Have you always been interested in pursuing a career in international development?
While I always imagined myself working in one way or another towards improving society, I never imagined that I would do so internationally. At the time of my internship, I had already owned a small recreation business for 4 years, and planned to return to Alberta to expand the business. As a result of my internship, I changed my mind, and within a short time the door opened for me to go back to Ghana… the rest is history.
For the last three years you have been working to address human trafficking by focusing on poverty. You started with an organization called Freedom Stones and now you work with Enslavement Prevention Alliance- West Africa (EPAWA). Can you explain how you first became involved in this type of work?
I first became aware of the issues related to human trafficking during my masters degree programme. It was an issue that shocked me to the core, and still to this day continues to do so. Never did I imagine how common of a business it is, that people actually buy, sell, and rent human beings, for profit or for pleasure. Since human trafficking is really a symptom of much deeper problems of poverty and cultural patterns of behaviour, my previous experience in the business world has been a great asset to helping develop sustainable solutions that truly address the root issues that have created the environment for this horrific crime to flourish. I am encouraged by the increased attention and focus that is now on human trafficking, and I believe that it will be only a matter of time before modern-day slavery will be history.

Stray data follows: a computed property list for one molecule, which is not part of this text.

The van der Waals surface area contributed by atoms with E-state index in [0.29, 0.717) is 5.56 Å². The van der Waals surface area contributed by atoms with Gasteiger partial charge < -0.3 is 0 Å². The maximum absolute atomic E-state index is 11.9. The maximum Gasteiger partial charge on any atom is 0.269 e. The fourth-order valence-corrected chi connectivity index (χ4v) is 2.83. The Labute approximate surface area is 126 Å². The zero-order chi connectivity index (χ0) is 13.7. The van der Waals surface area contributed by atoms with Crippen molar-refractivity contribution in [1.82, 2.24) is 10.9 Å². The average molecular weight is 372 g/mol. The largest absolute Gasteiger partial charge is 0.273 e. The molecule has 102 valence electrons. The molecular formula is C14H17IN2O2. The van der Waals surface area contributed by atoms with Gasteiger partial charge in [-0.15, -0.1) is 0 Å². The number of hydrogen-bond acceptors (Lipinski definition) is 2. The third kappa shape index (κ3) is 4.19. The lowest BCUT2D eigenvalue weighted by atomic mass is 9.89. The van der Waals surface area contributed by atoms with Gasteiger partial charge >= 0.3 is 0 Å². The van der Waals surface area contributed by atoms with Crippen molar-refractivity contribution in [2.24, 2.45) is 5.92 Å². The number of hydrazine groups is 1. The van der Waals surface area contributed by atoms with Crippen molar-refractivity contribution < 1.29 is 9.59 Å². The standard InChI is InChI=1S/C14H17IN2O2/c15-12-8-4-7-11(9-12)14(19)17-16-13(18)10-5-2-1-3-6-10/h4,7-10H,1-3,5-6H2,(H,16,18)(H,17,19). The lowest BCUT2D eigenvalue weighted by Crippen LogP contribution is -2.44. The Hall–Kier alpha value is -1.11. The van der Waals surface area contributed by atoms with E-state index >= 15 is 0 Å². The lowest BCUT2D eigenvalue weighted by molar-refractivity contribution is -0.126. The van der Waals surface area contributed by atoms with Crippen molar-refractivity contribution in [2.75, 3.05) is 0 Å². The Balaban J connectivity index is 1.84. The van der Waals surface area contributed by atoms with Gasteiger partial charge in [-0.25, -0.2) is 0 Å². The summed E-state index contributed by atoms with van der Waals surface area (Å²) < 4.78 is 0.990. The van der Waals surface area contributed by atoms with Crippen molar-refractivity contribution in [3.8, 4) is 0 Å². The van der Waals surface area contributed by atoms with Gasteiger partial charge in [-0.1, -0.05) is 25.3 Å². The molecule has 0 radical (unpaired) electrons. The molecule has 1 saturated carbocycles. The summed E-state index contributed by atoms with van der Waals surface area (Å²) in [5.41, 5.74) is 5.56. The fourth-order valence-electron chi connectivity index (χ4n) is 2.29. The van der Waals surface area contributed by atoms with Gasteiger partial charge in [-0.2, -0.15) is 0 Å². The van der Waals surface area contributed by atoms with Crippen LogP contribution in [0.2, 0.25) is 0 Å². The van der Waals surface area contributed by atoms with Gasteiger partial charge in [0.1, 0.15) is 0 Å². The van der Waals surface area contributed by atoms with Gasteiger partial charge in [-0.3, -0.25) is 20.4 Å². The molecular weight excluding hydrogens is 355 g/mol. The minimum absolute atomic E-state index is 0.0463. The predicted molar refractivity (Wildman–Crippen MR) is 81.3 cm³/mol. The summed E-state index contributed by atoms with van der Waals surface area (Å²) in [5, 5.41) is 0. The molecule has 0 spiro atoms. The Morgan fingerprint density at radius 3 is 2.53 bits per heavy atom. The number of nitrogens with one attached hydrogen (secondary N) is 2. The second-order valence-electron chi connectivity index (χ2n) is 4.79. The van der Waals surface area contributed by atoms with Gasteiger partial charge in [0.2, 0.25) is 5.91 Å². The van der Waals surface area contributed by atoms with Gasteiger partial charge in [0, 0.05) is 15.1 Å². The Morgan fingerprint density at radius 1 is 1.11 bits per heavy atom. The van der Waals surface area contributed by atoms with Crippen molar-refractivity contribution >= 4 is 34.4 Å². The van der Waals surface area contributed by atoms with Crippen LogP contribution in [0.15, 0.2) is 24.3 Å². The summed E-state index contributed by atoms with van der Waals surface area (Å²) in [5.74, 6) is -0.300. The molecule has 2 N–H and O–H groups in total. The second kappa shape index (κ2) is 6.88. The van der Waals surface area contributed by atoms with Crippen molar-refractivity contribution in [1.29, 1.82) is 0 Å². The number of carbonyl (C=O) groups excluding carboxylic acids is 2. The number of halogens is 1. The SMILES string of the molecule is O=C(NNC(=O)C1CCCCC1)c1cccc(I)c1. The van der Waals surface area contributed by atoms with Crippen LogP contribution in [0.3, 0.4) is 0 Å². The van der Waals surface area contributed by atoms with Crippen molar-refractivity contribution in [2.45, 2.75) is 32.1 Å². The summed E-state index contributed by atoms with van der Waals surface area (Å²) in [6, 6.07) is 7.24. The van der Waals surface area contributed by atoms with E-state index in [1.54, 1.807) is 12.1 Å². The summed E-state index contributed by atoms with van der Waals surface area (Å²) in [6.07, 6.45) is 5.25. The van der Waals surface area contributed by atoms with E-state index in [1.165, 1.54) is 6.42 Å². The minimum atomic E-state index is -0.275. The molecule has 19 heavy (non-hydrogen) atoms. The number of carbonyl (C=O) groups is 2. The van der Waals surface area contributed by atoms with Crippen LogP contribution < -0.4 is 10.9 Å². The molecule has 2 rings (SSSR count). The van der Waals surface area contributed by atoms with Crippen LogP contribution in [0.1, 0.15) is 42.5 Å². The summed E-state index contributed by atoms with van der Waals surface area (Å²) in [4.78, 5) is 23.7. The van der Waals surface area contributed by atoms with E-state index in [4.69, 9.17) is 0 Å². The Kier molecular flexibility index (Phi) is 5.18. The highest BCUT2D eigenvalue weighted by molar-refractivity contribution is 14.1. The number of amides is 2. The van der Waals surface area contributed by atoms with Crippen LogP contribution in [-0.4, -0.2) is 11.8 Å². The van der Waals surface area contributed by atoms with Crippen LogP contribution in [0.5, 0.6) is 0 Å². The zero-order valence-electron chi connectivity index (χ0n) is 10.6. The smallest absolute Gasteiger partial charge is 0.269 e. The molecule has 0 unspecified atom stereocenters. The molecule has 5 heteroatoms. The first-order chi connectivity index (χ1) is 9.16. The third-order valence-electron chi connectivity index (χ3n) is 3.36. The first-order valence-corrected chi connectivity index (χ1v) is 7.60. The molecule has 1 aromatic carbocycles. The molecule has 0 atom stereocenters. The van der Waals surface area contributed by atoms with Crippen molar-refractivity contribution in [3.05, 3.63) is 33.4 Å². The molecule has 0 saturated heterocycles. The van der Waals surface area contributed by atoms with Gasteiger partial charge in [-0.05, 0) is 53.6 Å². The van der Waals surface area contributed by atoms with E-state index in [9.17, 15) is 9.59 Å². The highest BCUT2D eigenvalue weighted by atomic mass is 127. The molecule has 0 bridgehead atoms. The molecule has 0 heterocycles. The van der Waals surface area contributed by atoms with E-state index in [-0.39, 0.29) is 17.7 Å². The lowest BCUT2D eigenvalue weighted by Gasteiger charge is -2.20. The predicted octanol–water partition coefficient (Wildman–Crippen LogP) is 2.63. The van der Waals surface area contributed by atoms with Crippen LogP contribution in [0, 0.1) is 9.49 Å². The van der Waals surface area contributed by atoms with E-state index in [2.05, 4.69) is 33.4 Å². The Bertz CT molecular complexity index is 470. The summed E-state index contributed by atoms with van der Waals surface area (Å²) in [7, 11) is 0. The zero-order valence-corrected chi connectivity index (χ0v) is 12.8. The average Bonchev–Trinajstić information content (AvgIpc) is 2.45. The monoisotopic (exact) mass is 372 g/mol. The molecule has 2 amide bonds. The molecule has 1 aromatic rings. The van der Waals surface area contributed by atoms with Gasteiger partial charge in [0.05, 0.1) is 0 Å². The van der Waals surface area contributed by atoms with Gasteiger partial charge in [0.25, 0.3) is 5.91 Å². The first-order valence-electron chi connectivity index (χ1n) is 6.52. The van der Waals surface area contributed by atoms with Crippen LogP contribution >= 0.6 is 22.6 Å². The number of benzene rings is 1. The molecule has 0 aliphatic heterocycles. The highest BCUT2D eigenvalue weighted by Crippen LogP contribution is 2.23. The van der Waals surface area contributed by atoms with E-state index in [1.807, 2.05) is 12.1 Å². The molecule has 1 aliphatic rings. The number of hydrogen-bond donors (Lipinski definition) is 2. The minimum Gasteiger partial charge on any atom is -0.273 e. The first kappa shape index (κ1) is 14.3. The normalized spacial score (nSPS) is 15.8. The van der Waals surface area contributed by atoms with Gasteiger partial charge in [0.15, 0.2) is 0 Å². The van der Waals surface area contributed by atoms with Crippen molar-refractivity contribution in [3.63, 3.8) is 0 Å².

What would you say are some of the daily tasks associated with your work at EPAWA?
I’ve just recently started my new position as the development and marketing director. I currently spend most of my days writing proposals and grants for new programmes. We are currently creating a new Transformation Programme called “I am Precious” that we hope will become a model healing and training program for girls and young women, vulnerable to or trafficked for commercial exploitation to be adopted and replicated in various forms nationwide and seen as a holistic/long-term approach to the social problem of human trafficking.